Feeling the all too familiar sensation of a racing heart, pulsing arteries, throbbing head and that feeling of immense pressure building up in between your ears? Well, that is stress. It is something that happens to everyone and at some point in their lives. It doesn’t matter if you are a well-kept hotshot working professional who is about to present stats to the higher-ups, or a disheveled college student who is making a mad dash through the books, for his upcoming semester end examinations- stress doesn’t discriminate.
Stress has been for quite some time, a silent assassin that has been keeping people on their heels for as far as mankind has thrived. The pressure from something not going the way it was meant to, or the sheer anxiety from something that may or may not happen, can unsettle and disturb many.
It is the body’s reaction to a situation that has the potential to cause harm or unsettle. When you are feeling threatened, there is a chemical concoction of reactions in the body which prepare the body for injury- commonly called the “fight-or-flight” response. During this response to danger, the vessels expand so as to allow more blood flow, the heart rate increase to supply the body with nourishing oxygenated blood, the muscles tighten, and the blood pressure rises. Stress is good in some ways, as many say; some people perform better in stress. It keeps you focused and reflexive.
However, our body is designed to combat stress for a short duration. Stress that prevails over a long time has several ill effects on the body, some of which cannot be reversed. Some of the physical symptoms of stress are:
- Lethargy and low energy
- Insomnia and sleeplessness
- Upset stomach, diarrhea, constipation and feeling nauseous.
- Weakened immune system- frequent colds and infections
- Elevated heartbeat and chest pain
- Loss of appetite
- Drop in sexual libido
These are just the physical symptoms. There are behavioral symptoms like procrastinating, an exhibition of nervous behavior like fidgeting and pacing. Cognitive symptoms like constant worrying, inability to focus, forgetfulness, pessimism, poor judgment making abilities and so on. The risks of hypertension, stroke and heart ailments are also greatly increased as a result of chronic stress. This is why you need to put a lid on the stress and control it.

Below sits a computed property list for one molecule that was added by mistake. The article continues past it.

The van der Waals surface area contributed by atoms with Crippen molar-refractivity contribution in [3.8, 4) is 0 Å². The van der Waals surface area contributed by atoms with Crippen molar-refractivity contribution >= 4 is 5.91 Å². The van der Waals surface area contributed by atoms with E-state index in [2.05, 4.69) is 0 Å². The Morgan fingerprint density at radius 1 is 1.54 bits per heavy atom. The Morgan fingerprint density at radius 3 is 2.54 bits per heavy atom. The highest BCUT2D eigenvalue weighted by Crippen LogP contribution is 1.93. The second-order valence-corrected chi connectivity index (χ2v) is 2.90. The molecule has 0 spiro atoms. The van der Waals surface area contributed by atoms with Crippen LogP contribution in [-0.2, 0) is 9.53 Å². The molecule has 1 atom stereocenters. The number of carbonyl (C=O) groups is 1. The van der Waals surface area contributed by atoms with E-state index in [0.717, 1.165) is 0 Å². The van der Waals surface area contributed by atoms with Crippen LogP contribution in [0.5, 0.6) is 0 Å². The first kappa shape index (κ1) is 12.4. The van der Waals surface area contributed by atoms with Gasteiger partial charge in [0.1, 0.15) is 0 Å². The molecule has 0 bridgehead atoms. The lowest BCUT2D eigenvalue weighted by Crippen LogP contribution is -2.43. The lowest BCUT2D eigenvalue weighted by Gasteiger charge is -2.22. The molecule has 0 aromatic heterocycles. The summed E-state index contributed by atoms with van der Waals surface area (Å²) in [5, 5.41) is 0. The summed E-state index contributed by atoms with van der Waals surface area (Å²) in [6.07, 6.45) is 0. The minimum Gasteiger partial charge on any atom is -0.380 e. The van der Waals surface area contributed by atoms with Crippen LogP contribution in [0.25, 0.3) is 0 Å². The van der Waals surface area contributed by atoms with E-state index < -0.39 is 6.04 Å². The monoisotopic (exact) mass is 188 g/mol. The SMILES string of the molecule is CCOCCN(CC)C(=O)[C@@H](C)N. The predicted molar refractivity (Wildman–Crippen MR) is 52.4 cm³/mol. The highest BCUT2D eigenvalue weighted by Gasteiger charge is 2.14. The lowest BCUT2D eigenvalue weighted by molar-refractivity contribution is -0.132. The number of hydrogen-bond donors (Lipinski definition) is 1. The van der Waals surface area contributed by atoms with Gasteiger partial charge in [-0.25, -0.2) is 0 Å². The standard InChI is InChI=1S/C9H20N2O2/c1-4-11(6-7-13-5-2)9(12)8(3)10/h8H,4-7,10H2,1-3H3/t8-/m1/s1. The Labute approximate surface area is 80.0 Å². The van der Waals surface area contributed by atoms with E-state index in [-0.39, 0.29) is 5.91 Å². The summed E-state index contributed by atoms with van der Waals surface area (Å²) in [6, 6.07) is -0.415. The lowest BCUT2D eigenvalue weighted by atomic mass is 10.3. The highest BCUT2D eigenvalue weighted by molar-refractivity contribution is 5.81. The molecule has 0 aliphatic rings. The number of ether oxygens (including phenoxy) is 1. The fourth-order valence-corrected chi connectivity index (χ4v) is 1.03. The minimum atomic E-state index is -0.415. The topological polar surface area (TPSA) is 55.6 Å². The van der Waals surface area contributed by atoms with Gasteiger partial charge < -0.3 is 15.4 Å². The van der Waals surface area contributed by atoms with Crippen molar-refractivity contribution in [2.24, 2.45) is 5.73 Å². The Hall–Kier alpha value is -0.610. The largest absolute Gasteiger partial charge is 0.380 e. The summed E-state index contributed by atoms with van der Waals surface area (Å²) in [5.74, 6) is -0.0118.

Ways To Controlling Stress
As understood, chronic stress is not something that you want. There are some health tips to mitigate stress and help you find a stage of controlled peace. Take a look:
Listening To Music
Music has a calming effect on the brain. It can reduce blood pressure and the production of cortisol which is a hormone that is related to stress. It is advised not to play loud as it will have the opposite effect. Instead listen to the soundtracks of the ocean or nature, as the relaxing effects can have a very positive impact on your stress levels.
Stress eating is a common phenomenon, and many times people would resort to stuffing themselves with fried, sugary snacks that you can simply pick-up and have. These can make you feel miserable, right after you are done. The cycle of stress eating goes like this: feel bad- eat fatty foods -feel good for a while- feel bad again; the cycle repeats and before you know, you are an unhealthy blob of fat.
Plan ahead with fruits and vegetables- include omega 3 fatty acids into the mix from fish or meats, which have an effect of reducing the stress. Take the time to cook at home, as it doesn’t get healthier than that. Eating right is the first step to battling stress and feeling good about yourself.
Brew, Brew And Brew Some More
Try brewing tea- this is riddled with antioxidants and also theanine, which is an amino acid known to calm the nervous system. Cut out the coffee as more than often, you will get the jitters as the caffeine causes a spike in the blood pressures and causes you to get jumpy.
Instead, brew tea whenever you are feeling overwhelmed and nervous. Don’t add sugar to your tea if you are having more than 2 cups a day, as the last thing you need is to be flooding your bloodstream with sugars. Make the act of brewing tea slow and enjoyable; relish the little things such as watching the bubbles form as your tea reaches a boil, watching the extract from the tea leaves infuse into the tea. All of this will help you zone into what you are doing and disconnect you from your worries and sources of stress.
The Final Whistle
Employ these wellness tips and take the step today to control your stress levels. Life will be more enjoyable and meaningful. After all, in the race of life, stopping to look around is just as important as the race itself.